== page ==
NASA-sponsored research explains missing sunspots

nasa-sponsored-research-explains-missing-sunspots

WASHINGTON — NASA-sponsored research has resulted in the first computer model that explains the recent period of decreased solar activity during the sun’s 11-year cycle.

This recent solar minimum, a period characterized by a lower frequency of sunspots and solar storms, was the deepest observed in almost 100 years. The solar minimum has repercussions on the safety of space travel and the amount of orbital debris our planet accumulates.

Solar scientists around the world were puzzled by the extended disappearance of sunspots in 2008-2009. Results published in Thursday’s edition of Nature indicate the mystery may be solved.

“Plasma currents deep inside the sun interfered with the formation of sunspots and prolonged the solar minimum,” says lead author Dibyendu Nandi of the Indian Institute of Science Education and Research in Kolkata.

During this deep solar minimum, the sun’s magnetic field weakened, allowing cosmic rays to penetrate the solar system in record numbers, making space a more dangerous place to travel. At the same time, the decrease in ultraviolet radiation caused Earth’s upper atmosphere to cool and collapse.

As a consequence space debris stopped decaying and started accumulating in Earth orbit due to increased atmospheric drag. These effects demonstrate the importance of understanding the entire solar cycle, during both minimum and maximum.

Observations from NASA’s Solar Dynamics Observatory (SDO) will eventually provide measurements that could validate the current model and provide the basis for future solar cycle prediction.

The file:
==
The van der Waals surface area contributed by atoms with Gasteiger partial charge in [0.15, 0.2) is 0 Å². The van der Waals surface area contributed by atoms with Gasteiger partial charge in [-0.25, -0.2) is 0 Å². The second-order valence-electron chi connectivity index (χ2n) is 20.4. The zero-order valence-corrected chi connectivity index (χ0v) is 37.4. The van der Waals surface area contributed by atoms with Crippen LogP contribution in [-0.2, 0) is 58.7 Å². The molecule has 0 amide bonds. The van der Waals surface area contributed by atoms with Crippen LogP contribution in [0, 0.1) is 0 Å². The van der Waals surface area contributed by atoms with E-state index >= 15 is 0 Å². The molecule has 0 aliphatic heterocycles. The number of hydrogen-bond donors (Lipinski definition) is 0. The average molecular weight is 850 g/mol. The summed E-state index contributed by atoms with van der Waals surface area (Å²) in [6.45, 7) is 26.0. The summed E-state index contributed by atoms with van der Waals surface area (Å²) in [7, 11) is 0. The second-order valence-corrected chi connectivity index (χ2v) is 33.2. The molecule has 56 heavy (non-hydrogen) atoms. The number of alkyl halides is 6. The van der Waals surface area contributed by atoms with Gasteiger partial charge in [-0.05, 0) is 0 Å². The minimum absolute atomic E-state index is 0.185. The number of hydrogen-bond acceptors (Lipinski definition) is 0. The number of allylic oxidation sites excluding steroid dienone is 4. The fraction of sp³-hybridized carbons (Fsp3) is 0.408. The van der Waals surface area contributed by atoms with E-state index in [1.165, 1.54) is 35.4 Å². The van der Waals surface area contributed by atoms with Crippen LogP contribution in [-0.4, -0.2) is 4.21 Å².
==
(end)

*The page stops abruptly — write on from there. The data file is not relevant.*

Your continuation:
“This research demonstrates how observations from Heliophysics System Observatory missions stimulate new theories and advance modeling techniques,” said Richard Fisher, director of the Heliophysics Division in NASA’s Science Mission Directorate at the agency’s headquarters in Washington.

This research was funded by NASA’s Living With a Star Program and the Department of Science and Technology of the government of India.

For more information about the research, visit:  http://www.nasa.gov/sunearth

 

If you value what we do here, create your ad-free account and support our journalism.

Share:

Related articles

Producing content you read on this website takes a lot of time, effort, and hard work. If you value what we do here, select the level of your support and register your account.

Your support makes this project fully self-sustainable and keeps us independent and focused on the content we love to create and share.

All our supporters can browse the website without ads, allowing much faster speeds and a clean interface. Your comments will be instantly approved and you’ll have a direct line of communication with us from within your account dashboard. You can suggest new features and apps and you’ll be able to use them before they go live.

You can choose the level of your support.

Stay kind, vigilant and ready!

$5 /month

  • Ad-free account
  • Instant comments
  • Direct communication
  • New features and apps suggestions
  • Early access to new apps and features

$50 /year

$10 /month

  • Ad-free account
  • Instant comments
  • Direct communication
  • New features and apps suggestions
  • Early access to new apps and features

$100 /year

$25 /month

  • Ad-free account
  • Instant comments
  • Direct communication
  • New features and apps suggestions
  • Early access to new apps and features

$200 /year

You can also support us by sending us a one-off payment using PayPal:

Leave a reply